Before and After Meme for Expats

From A Touch of Dutch

Before:

Before you knew you’d be coming to the Netherlands, for whatever reason you originally came to the Netherlands, truthfully how much did you know about the country?

  • Honestly? Next to nothing, I’d transited Schiphol once and I knew there were windmills.

Did you learn about the Netherlands in school when you were growing up?

  • Not that I remember, in my defense it was a long time ago.

Do you have family who is Dutch or Dutch heritage?

  • I know my family tree on both sides for about 6 or 7 generations, it’s Dutch-free.

Were you aware the language the Dutch spoke was Dutch and not German or any other language

  • Yes, no idea how.

Had you ever lived outside of your home country for longer than one month prior to living in the Netherlands

  • Yes, I’d already lived outside my home country for 5-6 years before moving here.

Had you learned to speak any other language than your own, even if only partially so, before coming to the Netherlands?

  • Yes, at school, and then while living in China.

When you learned you’d be coming to the Netherlands, did you feel it was important to learn Dutch?

  • No. But my plan was to study here for a year (and my course was in English) and then work here for two years tops. It was only when I bought an apartment here that I thought “uhoh, it looks like I’m staying” and decided I’d better improve my Dutch skills above menu level.

Did anyone prepare you with information of any type before you came to live in the Netherlands, did you attempt to find information on your own, or did you come to the Netherlands without preparing?

  • I had some information from the university I was going to, I contacted some Dutch friends of friends and did some reading.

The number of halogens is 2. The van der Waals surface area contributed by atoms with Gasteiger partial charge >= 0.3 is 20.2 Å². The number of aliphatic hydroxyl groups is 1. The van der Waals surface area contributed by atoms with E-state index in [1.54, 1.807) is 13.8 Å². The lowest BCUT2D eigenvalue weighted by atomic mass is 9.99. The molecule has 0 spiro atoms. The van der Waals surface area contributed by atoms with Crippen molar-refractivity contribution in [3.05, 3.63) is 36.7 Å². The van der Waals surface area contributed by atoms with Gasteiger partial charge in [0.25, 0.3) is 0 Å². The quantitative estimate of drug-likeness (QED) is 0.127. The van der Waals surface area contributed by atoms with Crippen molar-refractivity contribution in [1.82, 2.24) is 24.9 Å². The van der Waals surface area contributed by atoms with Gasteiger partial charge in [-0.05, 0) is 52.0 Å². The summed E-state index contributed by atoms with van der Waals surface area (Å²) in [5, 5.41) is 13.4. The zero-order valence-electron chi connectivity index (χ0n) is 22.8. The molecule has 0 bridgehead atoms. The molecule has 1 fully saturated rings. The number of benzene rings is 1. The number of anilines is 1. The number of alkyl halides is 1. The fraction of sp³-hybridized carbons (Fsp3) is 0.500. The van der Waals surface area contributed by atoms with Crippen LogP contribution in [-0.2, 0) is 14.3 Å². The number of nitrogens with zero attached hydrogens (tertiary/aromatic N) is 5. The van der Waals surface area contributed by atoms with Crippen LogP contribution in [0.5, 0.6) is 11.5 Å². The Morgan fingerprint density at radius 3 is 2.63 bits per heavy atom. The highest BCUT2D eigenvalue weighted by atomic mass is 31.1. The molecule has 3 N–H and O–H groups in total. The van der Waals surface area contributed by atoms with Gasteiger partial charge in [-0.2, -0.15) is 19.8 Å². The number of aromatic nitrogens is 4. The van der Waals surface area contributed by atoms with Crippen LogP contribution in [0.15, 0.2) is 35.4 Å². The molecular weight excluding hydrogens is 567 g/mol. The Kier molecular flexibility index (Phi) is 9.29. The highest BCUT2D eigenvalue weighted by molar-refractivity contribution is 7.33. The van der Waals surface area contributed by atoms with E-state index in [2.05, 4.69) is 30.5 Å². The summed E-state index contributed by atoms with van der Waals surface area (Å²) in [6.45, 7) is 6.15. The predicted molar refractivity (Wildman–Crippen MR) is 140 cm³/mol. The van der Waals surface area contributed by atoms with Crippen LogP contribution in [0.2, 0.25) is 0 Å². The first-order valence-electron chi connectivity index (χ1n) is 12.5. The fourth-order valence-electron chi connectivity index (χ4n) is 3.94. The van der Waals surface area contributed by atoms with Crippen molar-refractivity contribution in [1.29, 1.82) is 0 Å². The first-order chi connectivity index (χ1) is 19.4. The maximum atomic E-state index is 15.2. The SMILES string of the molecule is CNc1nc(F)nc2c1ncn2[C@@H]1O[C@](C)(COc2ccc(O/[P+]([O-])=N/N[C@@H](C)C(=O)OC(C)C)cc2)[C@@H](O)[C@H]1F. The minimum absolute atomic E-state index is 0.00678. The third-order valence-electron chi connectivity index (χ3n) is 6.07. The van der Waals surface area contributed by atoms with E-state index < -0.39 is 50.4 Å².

How did your friends and family react when they learned you’d be moving to the Netherlands?

  • My mother sang “Wonderful, wonderful Copenhagen” and got halfway through it before realising that wasn’t where I was going. (And she’ll die of embarrassment if she reads this).

What did you think would be your biggest challenge living in a foreign country? Or did you feel you would face any big challenges?

  • I’d already lived in China for a couple of years, I think I thought this would be an easier adjustment.

And after:

Upon arriving, can you remember the overall impression you had in the first 48 hours?

  • Completely jetlagged, and I had to sort out a lot of stuff in the first few days so all I can remember is a lot of questions and a lot of frustration. Then school started. So it wasn’t for a couple of months that I got a break where I could spend some time enjoying the country without feeling guilty about assignments due.

Tell me about your bicycle, if you have one. Is it borrowed/rented or do you own it? And how often do you use it weekly? Have you ever had your bike stolen?

  • I own it, and it’s the third after two other bikes were stolen. What can I say? I am not a tourist. When I bought this bike I also wanted to buy a lock, “What kind of lock?” asked the bikeseller. “An Amsterdam lock” I answered. I swear it weighs as much as the bike, but I’ve had it and the bike for 5 years.